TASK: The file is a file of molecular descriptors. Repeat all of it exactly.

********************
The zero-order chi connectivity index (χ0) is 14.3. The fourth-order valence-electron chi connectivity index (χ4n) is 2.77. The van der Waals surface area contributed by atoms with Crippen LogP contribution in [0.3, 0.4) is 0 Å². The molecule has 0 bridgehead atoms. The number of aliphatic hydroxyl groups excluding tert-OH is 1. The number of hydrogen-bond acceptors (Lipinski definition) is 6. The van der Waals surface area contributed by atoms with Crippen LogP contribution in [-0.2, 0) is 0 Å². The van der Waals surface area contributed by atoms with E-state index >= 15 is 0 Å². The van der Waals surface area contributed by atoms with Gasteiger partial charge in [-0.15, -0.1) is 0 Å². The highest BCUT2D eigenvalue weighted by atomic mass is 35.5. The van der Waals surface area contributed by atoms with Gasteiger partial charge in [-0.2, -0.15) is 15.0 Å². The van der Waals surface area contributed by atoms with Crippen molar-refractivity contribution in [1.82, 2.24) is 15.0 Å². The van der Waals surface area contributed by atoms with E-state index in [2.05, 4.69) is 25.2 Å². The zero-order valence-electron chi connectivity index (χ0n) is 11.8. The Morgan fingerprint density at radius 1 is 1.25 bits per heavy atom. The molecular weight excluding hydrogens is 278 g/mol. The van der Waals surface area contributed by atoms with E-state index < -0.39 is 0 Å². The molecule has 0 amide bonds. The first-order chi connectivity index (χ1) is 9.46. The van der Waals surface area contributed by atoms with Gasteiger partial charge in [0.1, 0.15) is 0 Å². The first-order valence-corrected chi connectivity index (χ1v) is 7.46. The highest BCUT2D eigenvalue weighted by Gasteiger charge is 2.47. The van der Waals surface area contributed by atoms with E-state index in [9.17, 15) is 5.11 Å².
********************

The zero-order chi connectivity index (χ0) is 14.3. The fourth-order valence-electron chi connectivity index (χ4n) is 2.77. The van der Waals surface area contributed by atoms with Crippen LogP contribution in [0.3, 0.4) is 0 Å². The molecule has 0 bridgehead atoms. The number of aliphatic hydroxyl groups excluding tert-OH is 1. The number of hydrogen-bond acceptors (Lipinski definition) is 6. The van der Waals surface area contributed by atoms with Crippen LogP contribution in [-0.2, 0) is 0 Å². The van der Waals surface area contributed by atoms with E-state index >= 15 is 0 Å². The van der Waals surface area contributed by atoms with Gasteiger partial charge in [-0.15, -0.1) is 0 Å². The highest BCUT2D eigenvalue weighted by atomic mass is 35.5. The van der Waals surface area contributed by atoms with Gasteiger partial charge in [-0.2, -0.15) is 15.0 Å². The van der Waals surface area contributed by atoms with Crippen molar-refractivity contribution in [1.82, 2.24) is 15.0 Å². The van der Waals surface area contributed by atoms with E-state index in [2.05, 4.69) is 25.2 Å². The zero-order valence-electron chi connectivity index (χ0n) is 11.8. The Morgan fingerprint density at radius 1 is 1.25 bits per heavy atom. The molecular weight excluding hydrogens is 278 g/mol. The van der Waals surface area contributed by atoms with E-state index < -0.39 is 0 Å². The molecule has 0 amide bonds. The first-order chi connectivity index (χ1) is 9.46. The van der Waals surface area contributed by atoms with Gasteiger partial charge in [0.1, 0.15) is 0 Å². The first-order valence-corrected chi connectivity index (χ1v) is 7.46. The highest BCUT2D eigenvalue weighted by Gasteiger charge is 2.47. The van der Waals surface area contributed by atoms with E-state index in [9.17, 15) is 5.11 Å².